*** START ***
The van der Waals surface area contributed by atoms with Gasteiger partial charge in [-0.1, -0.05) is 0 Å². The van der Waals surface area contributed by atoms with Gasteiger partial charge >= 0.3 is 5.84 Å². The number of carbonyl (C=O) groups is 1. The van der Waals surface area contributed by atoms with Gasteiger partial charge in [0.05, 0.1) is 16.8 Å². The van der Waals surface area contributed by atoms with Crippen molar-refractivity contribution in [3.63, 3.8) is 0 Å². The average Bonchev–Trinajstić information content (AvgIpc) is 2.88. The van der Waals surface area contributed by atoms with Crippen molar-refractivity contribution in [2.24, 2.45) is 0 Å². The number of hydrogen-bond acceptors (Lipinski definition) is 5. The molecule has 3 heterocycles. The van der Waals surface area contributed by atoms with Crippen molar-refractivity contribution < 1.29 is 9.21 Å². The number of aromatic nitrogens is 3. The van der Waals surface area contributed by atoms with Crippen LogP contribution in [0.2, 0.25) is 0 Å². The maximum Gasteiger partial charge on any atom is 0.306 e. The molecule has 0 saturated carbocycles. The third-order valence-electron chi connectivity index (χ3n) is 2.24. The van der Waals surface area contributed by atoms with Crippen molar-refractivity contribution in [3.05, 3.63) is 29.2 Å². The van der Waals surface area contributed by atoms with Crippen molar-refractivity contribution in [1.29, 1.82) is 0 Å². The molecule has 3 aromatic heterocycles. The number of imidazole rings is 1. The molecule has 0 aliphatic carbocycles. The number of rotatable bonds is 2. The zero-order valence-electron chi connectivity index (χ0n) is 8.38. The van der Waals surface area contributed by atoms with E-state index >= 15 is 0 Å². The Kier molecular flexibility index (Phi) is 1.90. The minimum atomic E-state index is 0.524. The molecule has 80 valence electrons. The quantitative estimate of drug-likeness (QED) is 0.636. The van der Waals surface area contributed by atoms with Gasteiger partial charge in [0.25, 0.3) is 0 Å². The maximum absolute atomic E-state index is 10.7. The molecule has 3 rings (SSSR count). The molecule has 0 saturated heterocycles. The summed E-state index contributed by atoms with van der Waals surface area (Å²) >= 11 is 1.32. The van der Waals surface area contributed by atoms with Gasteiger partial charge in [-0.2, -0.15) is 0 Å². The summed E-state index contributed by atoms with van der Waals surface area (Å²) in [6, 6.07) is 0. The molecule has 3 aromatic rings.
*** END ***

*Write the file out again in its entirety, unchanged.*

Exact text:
The van der Waals surface area contributed by atoms with Gasteiger partial charge in [-0.1, -0.05) is 0 Å². The van der Waals surface area contributed by atoms with Gasteiger partial charge >= 0.3 is 5.84 Å². The number of carbonyl (C=O) groups is 1. The van der Waals surface area contributed by atoms with Gasteiger partial charge in [0.05, 0.1) is 16.8 Å². The van der Waals surface area contributed by atoms with Crippen molar-refractivity contribution in [3.63, 3.8) is 0 Å². The average Bonchev–Trinajstić information content (AvgIpc) is 2.88. The van der Waals surface area contributed by atoms with Crippen molar-refractivity contribution in [2.24, 2.45) is 0 Å². The number of hydrogen-bond acceptors (Lipinski definition) is 5. The molecule has 3 heterocycles. The van der Waals surface area contributed by atoms with Crippen molar-refractivity contribution < 1.29 is 9.21 Å². The number of aromatic nitrogens is 3. The van der Waals surface area contributed by atoms with Crippen LogP contribution in [0.2, 0.25) is 0 Å². The maximum Gasteiger partial charge on any atom is 0.306 e. The molecule has 0 saturated carbocycles. The third-order valence-electron chi connectivity index (χ3n) is 2.24. The van der Waals surface area contributed by atoms with Crippen molar-refractivity contribution in [3.05, 3.63) is 29.2 Å². The van der Waals surface area contributed by atoms with Crippen molar-refractivity contribution in [1.29, 1.82) is 0 Å². The molecule has 3 aromatic heterocycles. The number of imidazole rings is 1. The molecule has 0 aliphatic carbocycles. The number of rotatable bonds is 2. The zero-order valence-electron chi connectivity index (χ0n) is 8.38. The van der Waals surface area contributed by atoms with E-state index >= 15 is 0 Å². The Kier molecular flexibility index (Phi) is 1.90. The minimum atomic E-state index is 0.524. The molecule has 80 valence electrons. The quantitative estimate of drug-likeness (QED) is 0.636. The van der Waals surface area contributed by atoms with Gasteiger partial charge in [0.25, 0.3) is 0 Å². The maximum absolute atomic E-state index is 10.7. The molecule has 3 rings (SSSR count). The molecule has 0 saturated heterocycles. The summed E-state index contributed by atoms with van der Waals surface area (Å²) >= 11 is 1.32. The van der Waals surface area contributed by atoms with Gasteiger partial charge in [-0.2, -0.15) is 0 Å². The summed E-state index contributed by atoms with van der Waals surface area (Å²) in [6, 6.07) is 0. The molecule has 3 aromatic rings.